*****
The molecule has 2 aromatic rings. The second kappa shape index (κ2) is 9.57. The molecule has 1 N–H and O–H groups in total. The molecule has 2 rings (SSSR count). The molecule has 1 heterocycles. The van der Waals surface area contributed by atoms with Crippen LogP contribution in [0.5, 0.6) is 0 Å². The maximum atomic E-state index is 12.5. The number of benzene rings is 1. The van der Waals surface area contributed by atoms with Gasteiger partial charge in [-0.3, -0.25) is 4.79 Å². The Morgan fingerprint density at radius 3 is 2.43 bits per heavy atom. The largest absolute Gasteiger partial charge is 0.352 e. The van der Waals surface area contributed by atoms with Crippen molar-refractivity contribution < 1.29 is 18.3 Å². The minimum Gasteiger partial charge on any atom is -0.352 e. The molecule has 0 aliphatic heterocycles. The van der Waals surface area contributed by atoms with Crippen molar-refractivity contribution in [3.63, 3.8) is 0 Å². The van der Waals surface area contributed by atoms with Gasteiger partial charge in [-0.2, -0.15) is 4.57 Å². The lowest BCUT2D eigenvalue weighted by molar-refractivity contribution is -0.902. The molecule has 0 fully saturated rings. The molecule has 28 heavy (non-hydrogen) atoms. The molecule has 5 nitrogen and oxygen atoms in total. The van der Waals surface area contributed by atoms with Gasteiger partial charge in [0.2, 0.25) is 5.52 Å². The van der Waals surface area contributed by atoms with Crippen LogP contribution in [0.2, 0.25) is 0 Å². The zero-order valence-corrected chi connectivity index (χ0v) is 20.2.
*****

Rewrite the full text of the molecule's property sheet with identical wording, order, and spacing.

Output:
The molecule has 2 aromatic rings. The second kappa shape index (κ2) is 9.57. The molecule has 1 N–H and O–H groups in total. The molecule has 2 rings (SSSR count). The molecule has 1 heterocycles. The van der Waals surface area contributed by atoms with Crippen LogP contribution in [0.5, 0.6) is 0 Å². The maximum atomic E-state index is 12.5. The number of benzene rings is 1. The van der Waals surface area contributed by atoms with Gasteiger partial charge in [-0.3, -0.25) is 4.79 Å². The Morgan fingerprint density at radius 3 is 2.43 bits per heavy atom. The largest absolute Gasteiger partial charge is 0.352 e. The van der Waals surface area contributed by atoms with Crippen molar-refractivity contribution < 1.29 is 18.3 Å². The minimum Gasteiger partial charge on any atom is -0.352 e. The molecule has 0 aliphatic heterocycles. The van der Waals surface area contributed by atoms with Crippen molar-refractivity contribution in [3.63, 3.8) is 0 Å². The van der Waals surface area contributed by atoms with Gasteiger partial charge in [-0.2, -0.15) is 4.57 Å². The lowest BCUT2D eigenvalue weighted by molar-refractivity contribution is -0.902. The molecule has 0 fully saturated rings. The molecule has 28 heavy (non-hydrogen) atoms. The molecule has 5 nitrogen and oxygen atoms in total. The van der Waals surface area contributed by atoms with Gasteiger partial charge in [0.2, 0.25) is 5.52 Å². The van der Waals surface area contributed by atoms with Crippen LogP contribution in [0.2, 0.25) is 0 Å². The zero-order valence-corrected chi connectivity index (χ0v) is 20.2.